Location determinants of migrant inflows: The Spanish case?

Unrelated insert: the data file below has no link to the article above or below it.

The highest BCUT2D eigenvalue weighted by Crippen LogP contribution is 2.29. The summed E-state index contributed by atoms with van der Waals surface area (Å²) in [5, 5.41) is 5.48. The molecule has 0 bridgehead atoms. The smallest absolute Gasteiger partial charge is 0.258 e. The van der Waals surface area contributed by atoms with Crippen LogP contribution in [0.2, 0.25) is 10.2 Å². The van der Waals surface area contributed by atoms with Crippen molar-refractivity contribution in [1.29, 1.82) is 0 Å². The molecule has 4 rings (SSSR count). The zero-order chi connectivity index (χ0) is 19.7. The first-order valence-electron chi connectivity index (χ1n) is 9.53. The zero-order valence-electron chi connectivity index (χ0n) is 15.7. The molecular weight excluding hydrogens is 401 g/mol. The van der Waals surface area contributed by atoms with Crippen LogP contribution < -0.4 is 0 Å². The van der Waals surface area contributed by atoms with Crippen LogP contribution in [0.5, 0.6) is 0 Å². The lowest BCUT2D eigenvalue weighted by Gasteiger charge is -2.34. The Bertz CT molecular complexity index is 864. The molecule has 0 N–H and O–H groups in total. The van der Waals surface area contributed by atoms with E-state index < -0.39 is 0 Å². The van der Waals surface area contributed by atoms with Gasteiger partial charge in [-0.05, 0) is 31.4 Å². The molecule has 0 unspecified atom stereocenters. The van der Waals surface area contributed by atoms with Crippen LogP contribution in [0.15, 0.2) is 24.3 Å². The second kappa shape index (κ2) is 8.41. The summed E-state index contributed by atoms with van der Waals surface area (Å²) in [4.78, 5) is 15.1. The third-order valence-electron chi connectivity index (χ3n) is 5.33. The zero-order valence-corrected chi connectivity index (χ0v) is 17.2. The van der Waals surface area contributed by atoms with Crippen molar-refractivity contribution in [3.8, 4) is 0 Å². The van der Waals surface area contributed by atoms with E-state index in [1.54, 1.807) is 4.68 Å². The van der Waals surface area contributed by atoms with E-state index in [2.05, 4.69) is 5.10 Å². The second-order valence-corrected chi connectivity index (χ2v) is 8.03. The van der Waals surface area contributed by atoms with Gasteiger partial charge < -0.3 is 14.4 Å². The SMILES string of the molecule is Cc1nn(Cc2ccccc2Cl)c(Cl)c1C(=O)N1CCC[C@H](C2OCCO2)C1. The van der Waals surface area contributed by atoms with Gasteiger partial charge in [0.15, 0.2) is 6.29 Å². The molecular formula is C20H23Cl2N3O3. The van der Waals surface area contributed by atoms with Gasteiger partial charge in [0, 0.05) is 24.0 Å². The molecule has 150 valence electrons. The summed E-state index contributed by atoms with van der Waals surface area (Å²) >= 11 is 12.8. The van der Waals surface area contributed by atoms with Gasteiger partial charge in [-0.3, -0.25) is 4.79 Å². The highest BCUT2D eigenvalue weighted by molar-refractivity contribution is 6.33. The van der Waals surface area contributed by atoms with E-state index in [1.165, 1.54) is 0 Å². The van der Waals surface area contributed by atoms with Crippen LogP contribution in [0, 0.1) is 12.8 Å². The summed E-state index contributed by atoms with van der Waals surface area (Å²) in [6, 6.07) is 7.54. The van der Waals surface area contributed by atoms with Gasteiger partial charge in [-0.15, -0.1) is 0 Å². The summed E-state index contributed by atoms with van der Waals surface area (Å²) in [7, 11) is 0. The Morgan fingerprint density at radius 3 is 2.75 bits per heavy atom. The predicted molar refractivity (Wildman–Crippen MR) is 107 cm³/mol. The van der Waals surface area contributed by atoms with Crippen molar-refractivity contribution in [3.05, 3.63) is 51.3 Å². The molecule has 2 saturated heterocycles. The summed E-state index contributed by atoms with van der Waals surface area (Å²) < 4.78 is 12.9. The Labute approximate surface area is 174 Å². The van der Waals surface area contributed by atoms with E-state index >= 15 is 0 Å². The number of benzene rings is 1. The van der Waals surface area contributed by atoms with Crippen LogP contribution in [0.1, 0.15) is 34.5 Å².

Traditionally, Spain has been a destination for people coming from rich European countries. However, at the end of the last century, the pattern of these immigrant flows changed. The Spanish economic growth model, based on the construction industry, attracted large numbers of immigrants motivated by employment opportunities rather than by the climate conditions. In this article, we analyze the determinants that lead immigrants to move to a particular Spanish province, considering the economic and geographical differences across alternative destinations. We study this question empirically through the estimation of account models for panel data, covering the period 1998-2011. Our findings confirm the initial hypothesis that agglomeration and congestion economic forces play an important role in explaining the location decision of immigrant flows in Spanish provinces. They also reveal the importance of other regional factors, such as the productive structure of the territory, the labor market situation and the urban nature of the region. This result holds even after controlling for the specific, fixed or random, province factors.
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